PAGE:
Experimental studies focusing on the socialization role of parental authority exertion in persistent rule‐breaking contexts involving non‐personal issues have recently shown the advantages of using logical consequences over alternative strategies (mild punishments, reasoning, and no‐authority). Using an experimental vignette approach and a sample of 214 adolescents (M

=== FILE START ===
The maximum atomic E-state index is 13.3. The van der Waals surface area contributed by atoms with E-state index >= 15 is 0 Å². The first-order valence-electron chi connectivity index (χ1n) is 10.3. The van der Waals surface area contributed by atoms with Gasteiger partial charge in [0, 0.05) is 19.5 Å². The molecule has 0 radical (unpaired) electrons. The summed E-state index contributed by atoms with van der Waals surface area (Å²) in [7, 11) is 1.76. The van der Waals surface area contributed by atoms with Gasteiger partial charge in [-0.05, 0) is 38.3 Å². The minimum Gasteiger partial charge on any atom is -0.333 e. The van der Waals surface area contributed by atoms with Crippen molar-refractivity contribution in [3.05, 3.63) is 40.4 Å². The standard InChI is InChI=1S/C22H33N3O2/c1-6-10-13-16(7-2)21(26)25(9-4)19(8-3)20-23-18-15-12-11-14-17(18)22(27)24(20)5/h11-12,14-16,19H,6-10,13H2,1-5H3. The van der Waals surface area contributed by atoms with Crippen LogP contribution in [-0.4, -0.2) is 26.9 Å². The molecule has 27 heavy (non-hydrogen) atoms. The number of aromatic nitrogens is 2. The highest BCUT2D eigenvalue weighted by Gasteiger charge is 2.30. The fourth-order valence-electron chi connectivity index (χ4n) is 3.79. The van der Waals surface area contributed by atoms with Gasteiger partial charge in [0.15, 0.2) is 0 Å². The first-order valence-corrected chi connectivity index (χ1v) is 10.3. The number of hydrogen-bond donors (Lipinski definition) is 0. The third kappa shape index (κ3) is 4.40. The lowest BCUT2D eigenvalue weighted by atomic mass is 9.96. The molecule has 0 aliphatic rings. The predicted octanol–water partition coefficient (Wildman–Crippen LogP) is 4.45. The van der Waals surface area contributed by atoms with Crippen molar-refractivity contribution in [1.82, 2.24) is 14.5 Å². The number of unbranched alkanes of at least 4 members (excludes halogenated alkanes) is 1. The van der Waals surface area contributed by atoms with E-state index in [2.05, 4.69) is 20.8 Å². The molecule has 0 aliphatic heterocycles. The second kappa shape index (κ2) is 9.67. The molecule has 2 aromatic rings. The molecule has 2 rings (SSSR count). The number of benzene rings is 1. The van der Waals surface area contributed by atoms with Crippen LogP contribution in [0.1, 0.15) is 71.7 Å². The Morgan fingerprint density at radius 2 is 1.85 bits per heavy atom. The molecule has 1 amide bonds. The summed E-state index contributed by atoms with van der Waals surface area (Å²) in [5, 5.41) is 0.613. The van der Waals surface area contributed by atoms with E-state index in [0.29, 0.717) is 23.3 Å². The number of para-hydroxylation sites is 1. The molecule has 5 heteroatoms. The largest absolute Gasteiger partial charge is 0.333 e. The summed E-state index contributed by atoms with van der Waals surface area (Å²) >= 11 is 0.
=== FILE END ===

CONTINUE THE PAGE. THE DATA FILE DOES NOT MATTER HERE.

age = 15.28 years), the present study extended these findings by comparing the same parental interventions in a rule‐breaking setting involving a multifaceted issue. Specifically, and based on research anchored in social domain theory, we evaluated how adolescents’ perceptions of the issue underlying the multifaceted transgression (personal vs. non‐personal) moderated the effects of authority exertion strategies on socialization indicators. When adolescents perceived the transgression as a non‐personal issue, past results were replicated and enhanced. Adolescents rated the logical consequence as at least as effective as the mild punishment to prevent future transgressions (i.e., more so than reasoning and no‐authority) and as the most acceptable strategy. Furthermore, contrary to the mild punishment, they did not perceive the logical consequence as more autonomy‐thwarting than reasoning. In contrast, adolescents who categorized the transgression as a personal matter rated the logical consequence less favorably, leaving reasoning as a preferred form of intervention. Implications for optimal parenting are discussed.